Words to live by
“The existence of extraordinary disparities in the distribution of wealth within and between countries, resulting in millions of people worldwide living in conditions of extreme poverty, betrays the promise contained in the Universal Declaration of Human Rights, and is a call, if not on our conscience, then I will say, at least, on our instinct for self preservation.”
– Louise Arbour, former Supreme Court Justice and former United Nations High Commissioner for Human Rights, who received an honorary doctor of laws degree on June 3.
“Failure is routine, if not inevitable, in what we do. Failure has taught me many things that I could not have learned any other way.”
– Michael Hayden, world renowned geneticist and director of the Centre for Molecular Medicine and Therapeutics at the University of British Columbia, who received an honorary doctor of science degree on June 4.
“The misuse of natural resources seemed like a puzzling and preventable tragedy to me.”
– James Thorsell, famed conservationist and U of A alumnus, who received an honorary doctor of laws degree on June 4.
“Those of you who will be delivering health care in the coming years face a major challenge - specifically, to explain to your patients in terms that are comprehensible to them, why much of the information to which they are exposed is not science, but rather science fiction, not a thoughtful analysis of information, but often a manipulation of facts, and not a valid conclusion based on evidence, but rather a dogma or ideology, a philosophy based on commercial interests.”
– Eliot Phillipson, internationally recognized respiratory physiologist, who accepted an honorary doctorate of sciences on June 5.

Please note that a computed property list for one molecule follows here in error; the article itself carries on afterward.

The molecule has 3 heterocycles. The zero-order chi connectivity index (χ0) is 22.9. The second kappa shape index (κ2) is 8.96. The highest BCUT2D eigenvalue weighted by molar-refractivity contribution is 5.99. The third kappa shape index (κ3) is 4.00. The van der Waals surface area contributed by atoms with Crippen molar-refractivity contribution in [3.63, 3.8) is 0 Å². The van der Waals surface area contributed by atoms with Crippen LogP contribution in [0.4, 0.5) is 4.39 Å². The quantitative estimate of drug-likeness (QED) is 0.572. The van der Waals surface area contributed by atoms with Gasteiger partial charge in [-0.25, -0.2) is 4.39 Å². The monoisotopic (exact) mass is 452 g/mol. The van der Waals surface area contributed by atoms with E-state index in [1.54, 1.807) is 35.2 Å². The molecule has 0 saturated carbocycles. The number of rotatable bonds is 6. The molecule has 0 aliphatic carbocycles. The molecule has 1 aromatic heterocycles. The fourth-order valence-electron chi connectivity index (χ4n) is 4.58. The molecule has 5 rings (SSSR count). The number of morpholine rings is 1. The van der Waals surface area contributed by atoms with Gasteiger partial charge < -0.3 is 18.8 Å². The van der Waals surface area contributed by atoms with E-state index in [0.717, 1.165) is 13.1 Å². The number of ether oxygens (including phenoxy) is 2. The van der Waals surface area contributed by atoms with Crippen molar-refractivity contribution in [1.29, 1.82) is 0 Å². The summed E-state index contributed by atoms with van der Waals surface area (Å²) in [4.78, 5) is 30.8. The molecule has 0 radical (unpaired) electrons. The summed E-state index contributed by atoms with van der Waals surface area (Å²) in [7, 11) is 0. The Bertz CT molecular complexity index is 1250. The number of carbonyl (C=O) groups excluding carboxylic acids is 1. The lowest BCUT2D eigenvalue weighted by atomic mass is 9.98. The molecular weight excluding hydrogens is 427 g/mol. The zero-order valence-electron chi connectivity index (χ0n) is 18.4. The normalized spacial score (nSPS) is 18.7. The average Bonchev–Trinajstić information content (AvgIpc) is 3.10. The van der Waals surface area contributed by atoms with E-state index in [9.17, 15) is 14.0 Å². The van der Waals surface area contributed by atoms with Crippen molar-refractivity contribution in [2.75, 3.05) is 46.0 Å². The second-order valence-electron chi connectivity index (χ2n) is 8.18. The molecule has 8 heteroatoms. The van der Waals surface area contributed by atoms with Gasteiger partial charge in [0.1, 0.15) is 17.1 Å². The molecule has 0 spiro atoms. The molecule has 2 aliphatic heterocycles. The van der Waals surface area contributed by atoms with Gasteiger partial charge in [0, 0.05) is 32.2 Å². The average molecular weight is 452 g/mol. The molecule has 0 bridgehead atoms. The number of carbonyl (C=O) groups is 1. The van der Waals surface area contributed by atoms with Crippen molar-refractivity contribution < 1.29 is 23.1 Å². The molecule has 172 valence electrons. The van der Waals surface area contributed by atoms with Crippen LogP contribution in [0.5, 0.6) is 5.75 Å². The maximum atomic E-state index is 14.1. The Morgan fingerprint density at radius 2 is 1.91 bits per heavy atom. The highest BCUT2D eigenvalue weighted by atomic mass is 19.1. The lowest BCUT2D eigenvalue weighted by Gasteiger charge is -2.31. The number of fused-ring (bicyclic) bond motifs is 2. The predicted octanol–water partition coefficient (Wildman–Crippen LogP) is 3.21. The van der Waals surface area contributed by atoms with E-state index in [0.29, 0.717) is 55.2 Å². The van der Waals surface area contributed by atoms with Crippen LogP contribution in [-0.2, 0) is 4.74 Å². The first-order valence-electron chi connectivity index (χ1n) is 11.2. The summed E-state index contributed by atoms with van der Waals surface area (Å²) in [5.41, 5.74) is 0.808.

“If we all add a small particle to the vast needs on this planet, surely it will be better for everyone.”
– Dianne Kipnes, Edmonton philanthropist, who accepted an honorary doctor of laws degree on June 8.
“There is no static point in life; change happens whether it is the result of our own decisions or decisions forced upon us by circumstance. Even in disaster you may find opportunity.”
– Irving Kipnes, Edmonton philanthropist, who accepted an honorary doctor of laws degree on June 8.
“I hope you will do whatever you do, not because of consequences but because it is appropriate for the human being you aspire to be. Most of all, I wish you a life in which you are able to honestly say, to yourself and to others, ‘Yo sé quién soy—I know who I am,’ and don’t forget to wear sunscreen.”
– James March, professor emeritus at Stanford University and famed organizational theorist, quoting from Don Quixote de la Mancha while accepting an honorary doctorate of laws degree on June 9.
“The great universities of the world have a special mission—a high calling, I believe—to take a leading role in the struggle to eliminate knowledge deficits which challenge our world—a role which your university has been playing so well.”
– His Highness the Aga Khan, who received an honorary doctor of laws on June 9.
Watch for words of wisdom from the final honorary degree recipients—Juliet McMaster, Rudy Wiebe, Sheila Watt-Cloutier and Yves Fouron—in the next issue of Folio.